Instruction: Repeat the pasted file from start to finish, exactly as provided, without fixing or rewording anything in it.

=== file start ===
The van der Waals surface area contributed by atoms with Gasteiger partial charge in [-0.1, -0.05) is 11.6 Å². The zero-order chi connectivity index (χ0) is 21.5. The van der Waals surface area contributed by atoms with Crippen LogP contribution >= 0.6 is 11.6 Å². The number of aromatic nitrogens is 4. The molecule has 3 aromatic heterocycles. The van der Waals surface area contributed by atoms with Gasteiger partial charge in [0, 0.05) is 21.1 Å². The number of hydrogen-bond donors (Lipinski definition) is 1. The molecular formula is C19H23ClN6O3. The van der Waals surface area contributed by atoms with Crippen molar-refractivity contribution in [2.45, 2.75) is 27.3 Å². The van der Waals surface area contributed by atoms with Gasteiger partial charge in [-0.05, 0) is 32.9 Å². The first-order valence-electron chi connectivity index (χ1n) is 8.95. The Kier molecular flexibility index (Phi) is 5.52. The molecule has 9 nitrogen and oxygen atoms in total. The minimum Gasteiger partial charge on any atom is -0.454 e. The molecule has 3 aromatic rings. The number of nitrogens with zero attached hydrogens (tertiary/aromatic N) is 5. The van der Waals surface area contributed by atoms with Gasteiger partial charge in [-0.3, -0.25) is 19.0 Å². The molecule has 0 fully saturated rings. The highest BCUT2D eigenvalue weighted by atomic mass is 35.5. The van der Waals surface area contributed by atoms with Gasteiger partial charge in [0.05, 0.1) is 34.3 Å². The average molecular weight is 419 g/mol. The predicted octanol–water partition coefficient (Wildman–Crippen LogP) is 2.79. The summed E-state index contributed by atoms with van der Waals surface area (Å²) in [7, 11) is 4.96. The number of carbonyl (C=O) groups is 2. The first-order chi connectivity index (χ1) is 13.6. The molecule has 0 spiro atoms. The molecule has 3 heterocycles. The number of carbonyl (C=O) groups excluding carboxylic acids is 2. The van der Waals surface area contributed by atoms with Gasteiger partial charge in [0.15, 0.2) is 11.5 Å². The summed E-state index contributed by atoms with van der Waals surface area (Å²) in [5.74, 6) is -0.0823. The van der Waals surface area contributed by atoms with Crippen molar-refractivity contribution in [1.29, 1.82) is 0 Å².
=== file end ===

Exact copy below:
The van der Waals surface area contributed by atoms with Gasteiger partial charge in [-0.1, -0.05) is 11.6 Å². The zero-order chi connectivity index (χ0) is 21.5. The van der Waals surface area contributed by atoms with Crippen LogP contribution >= 0.6 is 11.6 Å². The number of aromatic nitrogens is 4. The molecule has 3 aromatic heterocycles. The van der Waals surface area contributed by atoms with Gasteiger partial charge in [0, 0.05) is 21.1 Å². The number of hydrogen-bond donors (Lipinski definition) is 1. The molecular formula is C19H23ClN6O3. The van der Waals surface area contributed by atoms with Crippen molar-refractivity contribution in [2.45, 2.75) is 27.3 Å². The van der Waals surface area contributed by atoms with Gasteiger partial charge in [-0.05, 0) is 32.9 Å². The first-order valence-electron chi connectivity index (χ1n) is 8.95. The Kier molecular flexibility index (Phi) is 5.52. The molecule has 9 nitrogen and oxygen atoms in total. The minimum Gasteiger partial charge on any atom is -0.454 e. The molecule has 3 aromatic rings. The number of nitrogens with zero attached hydrogens (tertiary/aromatic N) is 5. The van der Waals surface area contributed by atoms with Gasteiger partial charge in [-0.3, -0.25) is 19.0 Å². The molecule has 0 fully saturated rings. The highest BCUT2D eigenvalue weighted by atomic mass is 35.5. The van der Waals surface area contributed by atoms with Gasteiger partial charge in [0.05, 0.1) is 34.3 Å². The average molecular weight is 419 g/mol. The predicted octanol–water partition coefficient (Wildman–Crippen LogP) is 2.79. The summed E-state index contributed by atoms with van der Waals surface area (Å²) in [7, 11) is 4.96. The number of carbonyl (C=O) groups is 2. The first-order chi connectivity index (χ1) is 13.6. The molecule has 0 spiro atoms. The molecule has 3 heterocycles. The number of carbonyl (C=O) groups excluding carboxylic acids is 2. The van der Waals surface area contributed by atoms with Gasteiger partial charge in [0.15, 0.2) is 11.5 Å². The summed E-state index contributed by atoms with van der Waals surface area (Å²) in [5.74, 6) is -0.0823. The van der Waals surface area contributed by atoms with Crippen molar-refractivity contribution in [1.29, 1.82) is 0 Å².